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Choosing Watermelons

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August brings us to the heart of watermelon season. Depending on the year’s growing conditions and how long we avoid frost, watermelon can be harvested from mid-July to mid-October. So, how do I choose a good one?

You may find numerous “home solutions” for choosing the perfect watermelon by browsing social media pages. You’re likely looking for a sweet, juicy, and ripe fruit with minimal seeds. But how do you know which is ideal without cutting it open or tasting it? And how reliable are those home solutions?

Many of the home solutions you may see include looking at the webbing of the rind on the melon or even “thumping” a melon to listen for a dull thud. While these practices are valid in certain instances, they vary based on the variety of watermelons you inspect. With over 300 watermelon varieties grown in the United States… this can leave much to be desired.

The most reliable method of inspecting a watermelon for ripeness is by looking at the color of the ‘ground spot’ of the melon, where the webbing and chlorophyll are absent due to the fruit lying on the ground. The rules of inspection: ground spots of striped melons should be a buttery yellow. Ground spots of green melons should be a deep yellow. And light green melons should have a light-yellow spot. A white ground spot means it’s not ripe yet and likely has little flavor.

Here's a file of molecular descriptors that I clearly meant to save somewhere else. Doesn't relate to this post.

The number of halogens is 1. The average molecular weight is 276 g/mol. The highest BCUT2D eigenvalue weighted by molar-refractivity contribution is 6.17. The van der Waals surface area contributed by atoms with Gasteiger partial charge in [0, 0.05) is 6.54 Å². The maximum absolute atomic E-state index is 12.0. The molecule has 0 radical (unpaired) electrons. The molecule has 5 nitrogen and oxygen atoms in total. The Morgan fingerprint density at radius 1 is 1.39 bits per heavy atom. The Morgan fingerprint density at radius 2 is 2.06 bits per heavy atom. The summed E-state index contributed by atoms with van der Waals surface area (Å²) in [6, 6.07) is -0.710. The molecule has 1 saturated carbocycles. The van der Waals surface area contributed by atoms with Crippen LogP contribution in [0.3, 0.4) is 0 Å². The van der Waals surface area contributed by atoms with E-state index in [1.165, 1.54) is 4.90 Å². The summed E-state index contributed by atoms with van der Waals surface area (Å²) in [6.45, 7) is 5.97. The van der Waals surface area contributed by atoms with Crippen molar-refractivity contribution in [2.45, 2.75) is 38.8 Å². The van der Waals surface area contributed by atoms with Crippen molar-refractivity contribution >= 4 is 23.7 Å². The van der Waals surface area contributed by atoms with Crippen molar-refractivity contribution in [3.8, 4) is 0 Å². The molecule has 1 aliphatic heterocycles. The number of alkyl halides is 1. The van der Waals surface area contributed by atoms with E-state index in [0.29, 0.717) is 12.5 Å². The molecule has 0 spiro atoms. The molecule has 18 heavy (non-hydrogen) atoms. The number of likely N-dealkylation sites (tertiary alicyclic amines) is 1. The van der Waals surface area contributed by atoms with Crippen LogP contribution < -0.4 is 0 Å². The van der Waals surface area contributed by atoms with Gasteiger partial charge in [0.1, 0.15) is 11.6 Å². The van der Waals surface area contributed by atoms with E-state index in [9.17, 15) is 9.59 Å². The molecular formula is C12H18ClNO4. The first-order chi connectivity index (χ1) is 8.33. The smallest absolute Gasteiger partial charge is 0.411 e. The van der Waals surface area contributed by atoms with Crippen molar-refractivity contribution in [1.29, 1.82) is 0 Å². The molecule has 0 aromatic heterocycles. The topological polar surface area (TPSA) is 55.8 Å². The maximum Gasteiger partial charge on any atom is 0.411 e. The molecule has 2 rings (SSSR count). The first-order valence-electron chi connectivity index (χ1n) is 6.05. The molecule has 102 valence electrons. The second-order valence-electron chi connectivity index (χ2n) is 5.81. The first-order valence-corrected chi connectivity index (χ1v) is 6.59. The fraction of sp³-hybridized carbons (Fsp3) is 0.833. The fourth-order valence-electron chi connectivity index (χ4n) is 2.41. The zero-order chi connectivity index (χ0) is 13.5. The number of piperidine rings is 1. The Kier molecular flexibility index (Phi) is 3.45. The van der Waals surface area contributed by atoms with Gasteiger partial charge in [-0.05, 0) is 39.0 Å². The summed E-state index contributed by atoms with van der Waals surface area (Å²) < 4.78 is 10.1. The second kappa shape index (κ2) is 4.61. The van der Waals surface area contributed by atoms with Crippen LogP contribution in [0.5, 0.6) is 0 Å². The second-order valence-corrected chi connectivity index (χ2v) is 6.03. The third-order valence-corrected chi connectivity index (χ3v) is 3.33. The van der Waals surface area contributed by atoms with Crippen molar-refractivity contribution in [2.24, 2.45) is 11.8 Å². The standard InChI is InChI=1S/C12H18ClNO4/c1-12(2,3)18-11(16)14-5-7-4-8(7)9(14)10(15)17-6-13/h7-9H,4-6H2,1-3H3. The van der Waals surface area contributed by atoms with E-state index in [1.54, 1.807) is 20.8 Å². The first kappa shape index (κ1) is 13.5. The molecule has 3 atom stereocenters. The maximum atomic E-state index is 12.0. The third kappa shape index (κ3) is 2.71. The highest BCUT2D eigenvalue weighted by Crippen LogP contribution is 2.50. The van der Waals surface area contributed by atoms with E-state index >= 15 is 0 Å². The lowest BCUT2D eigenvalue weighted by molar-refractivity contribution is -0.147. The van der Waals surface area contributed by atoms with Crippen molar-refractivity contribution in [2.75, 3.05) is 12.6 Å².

If you happen to be growing your watermelons instead of purchasing them, there is another sign to look for – the vine tendrils that attach the berry to the rest of the vine will be dried out.

If you know the variety of watermelon you have planted, the days to maturity indicated for that variety will be a good starting point for understanding when your fruit is near ripeness. Many watermelon varieties require around 85 days, or two and a half months, to develop their fruit fully. If you planted in early June, expect an August harvest, with the reminder that temperatures above 95 degrees Fahrenheit or below 50 degrees Fahrenheit may have slowed development.

Also, watermelon crops depend heavily on pollination, and not all pollination happens at once. This means that your watermelon plants will produce several harvests throughout the season. The best bet for calculating ripeness: you are trying to estimate the days of maturation since the flower was pollinated. However, if you don’t happen to be watching your garden under a microscope, the tried-and-true ground color spot test is still there.

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